How to make marshmallows from scratch #CookLikeABosch

One of the things I love making the most is confectionery. Even though I personally am not a big fan of sugar or sweets this is countered by my love for making sweet things. I think it’s the science behind it all that has me geeking out. One of my favourite things to demonstrate when I have an audience is how glucose, eggs and sugar can be turned into marshmallows quite easily.

There are a whole lot of different ways to make marshmallows. Some use hot honey, others don’t use gelatin but rather agar-agar, others swear by molecular gastronomy techniques which involve other ingredients but in the end a marshmallow is a marshmallow, that soft fluffy pillow of softness can’t be mistaken for any other confectionery.

Please note that whenever making any sweet you’ll be working with either boiling water or very hot sugar. A sugar burn is one of the worst burns you can get, so please be careful. Don’t make these with your kids! Let them enjoy them afterwards.

You’ll need a standing whisk which has a metal bowl, I used my Bosch Optimum, it is all metal, which is perfect for this. You can try use a plastic bowl too but I find the mixture works better and cools down faster in a metal bowl. You’ll also need a sugar thermometer.

A Candy thermometer is key

There is a difference between a sugar thermometer and a standard cooking thermometer. To prevent you constantly sticking your hands into the pot with a stick thermometer and possibly getting burnt I highly recommend you get yourself a sugar thermometer. It stands in the pot on its own and has helpful labels telling you of the different stages the sugar is at. I’d explain the stages of sugar but that’s a whole other lecture. Let’s keep this simple for now. So, herewith the marshmallow recipe…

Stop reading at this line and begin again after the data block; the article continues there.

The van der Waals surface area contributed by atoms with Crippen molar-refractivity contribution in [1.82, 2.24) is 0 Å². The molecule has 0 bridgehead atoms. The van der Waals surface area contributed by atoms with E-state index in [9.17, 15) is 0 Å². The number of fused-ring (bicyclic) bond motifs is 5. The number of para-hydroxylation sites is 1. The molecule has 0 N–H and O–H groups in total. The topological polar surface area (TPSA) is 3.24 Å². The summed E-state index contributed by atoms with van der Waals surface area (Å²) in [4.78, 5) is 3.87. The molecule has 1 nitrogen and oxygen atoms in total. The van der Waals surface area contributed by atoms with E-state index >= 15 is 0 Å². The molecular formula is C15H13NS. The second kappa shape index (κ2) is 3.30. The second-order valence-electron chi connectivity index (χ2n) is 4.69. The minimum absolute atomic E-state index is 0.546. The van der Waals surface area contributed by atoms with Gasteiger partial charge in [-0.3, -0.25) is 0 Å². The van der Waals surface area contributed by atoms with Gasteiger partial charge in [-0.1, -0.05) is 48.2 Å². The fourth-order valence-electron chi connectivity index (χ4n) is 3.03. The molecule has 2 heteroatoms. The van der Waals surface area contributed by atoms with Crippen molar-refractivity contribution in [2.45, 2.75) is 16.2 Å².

– 455g Castor sugar
– 1 tbsp liquid glucose (or golden syrup)
– 200ml water
– 2 large free-range egg whites
– 9 sheets gelatine (about 16g) soaked in 140ml water
– 1 tsp vanilla extract
– corn flour and icing sugar, for dusting and coating

1. Place the sugar, glucose and the cold water in a thick based metal pot on the stove and place your sugar thermometer in the pot. Allow the mixture to heat up til it reaches 127°C… (never ever stir sugar whilst it is heating up, this will cause it to crystallize. If you see the sugar is burning on one side or isn’t simmering evenly then rather gently turn the pot or lower your heat. Never stir)
2. Separately to the simmering sugar, on a double boiler (a pot of simmering water which you place another bowl over), melt the gelatine and water and add the vanilla extract to the mixture.
3. When your sugar has reached about 120°C start beating your egg whites in the mixer, by the time your sugar has reached 127°C your eggs should be at stiff peak, if they aren’t stiff yet then beat at a faster setting.
4. Gently slip your gelatine and water into the sugar pour the mixture into a metal jug.
5. Slowly and carefully pour the hot sugar into the mixer whilst it beats the egg whites, you want a slow but steady stream, don’t pour it in too fast.
6. After you’ve added all your sugar/gelatine your mixture should be glossy and sticky now. Keep whisking the mixture for about 5 minutes. This adds air to the marshmallow and also helps cool it down faster.
7. Mix the corn flour and icing sugar together and  generously sprinkle half of it onto a pan lined with grease proof paper. Pour your marshmallow mixture into the tin. Alternatively you can scoop the mixture into a piping bag and pipe in into small nicely shaped marshmallows on the wax paper. Once done, sprinkle the rest of the icing sugar and corn flour mixture over the marshmallow.
7. Set aside to cool completely. If you chose to make the tin style marshmallow, you’ll need to cut it into blocks and roll each marshmallow in more icing sugar and corn starch.

Note: it is essential you get the temperature of the sugar precise, sugar reacts differently and does different things at different temperatures/stages. Do this recipe when you are 100% free from any distractions and have the time to focus solely on the task.

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